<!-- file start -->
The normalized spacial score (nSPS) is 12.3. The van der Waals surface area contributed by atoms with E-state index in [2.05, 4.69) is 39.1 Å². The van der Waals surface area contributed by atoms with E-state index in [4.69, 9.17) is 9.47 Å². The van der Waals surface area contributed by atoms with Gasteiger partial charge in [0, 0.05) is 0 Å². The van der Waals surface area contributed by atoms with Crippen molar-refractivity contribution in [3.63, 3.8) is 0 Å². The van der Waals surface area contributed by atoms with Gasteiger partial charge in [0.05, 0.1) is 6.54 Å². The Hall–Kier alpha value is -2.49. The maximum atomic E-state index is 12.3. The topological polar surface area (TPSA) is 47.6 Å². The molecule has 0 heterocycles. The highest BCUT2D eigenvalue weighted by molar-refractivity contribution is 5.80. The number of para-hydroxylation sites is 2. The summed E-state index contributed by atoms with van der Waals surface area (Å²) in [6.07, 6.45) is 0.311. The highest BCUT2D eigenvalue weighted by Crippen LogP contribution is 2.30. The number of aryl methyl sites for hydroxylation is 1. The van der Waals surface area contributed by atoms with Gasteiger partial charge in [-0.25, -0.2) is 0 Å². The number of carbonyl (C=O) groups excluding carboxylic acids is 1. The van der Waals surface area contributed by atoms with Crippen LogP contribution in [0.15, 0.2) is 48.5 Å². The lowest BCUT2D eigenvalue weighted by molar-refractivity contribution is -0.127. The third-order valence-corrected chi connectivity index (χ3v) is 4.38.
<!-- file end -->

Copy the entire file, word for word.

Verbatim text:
The normalized spacial score (nSPS) is 12.3. The van der Waals surface area contributed by atoms with E-state index in [2.05, 4.69) is 39.1 Å². The van der Waals surface area contributed by atoms with E-state index in [4.69, 9.17) is 9.47 Å². The van der Waals surface area contributed by atoms with Gasteiger partial charge in [0, 0.05) is 0 Å². The van der Waals surface area contributed by atoms with Crippen molar-refractivity contribution in [3.63, 3.8) is 0 Å². The van der Waals surface area contributed by atoms with Gasteiger partial charge in [0.05, 0.1) is 6.54 Å². The Hall–Kier alpha value is -2.49. The maximum atomic E-state index is 12.3. The topological polar surface area (TPSA) is 47.6 Å². The molecule has 0 heterocycles. The highest BCUT2D eigenvalue weighted by molar-refractivity contribution is 5.80. The number of para-hydroxylation sites is 2. The summed E-state index contributed by atoms with van der Waals surface area (Å²) in [6.07, 6.45) is 0.311. The highest BCUT2D eigenvalue weighted by Crippen LogP contribution is 2.30. The number of aryl methyl sites for hydroxylation is 1. The van der Waals surface area contributed by atoms with Gasteiger partial charge in [-0.25, -0.2) is 0 Å². The number of carbonyl (C=O) groups excluding carboxylic acids is 1. The van der Waals surface area contributed by atoms with Crippen LogP contribution in [0.15, 0.2) is 48.5 Å². The lowest BCUT2D eigenvalue weighted by molar-refractivity contribution is -0.127. The third-order valence-corrected chi connectivity index (χ3v) is 4.38.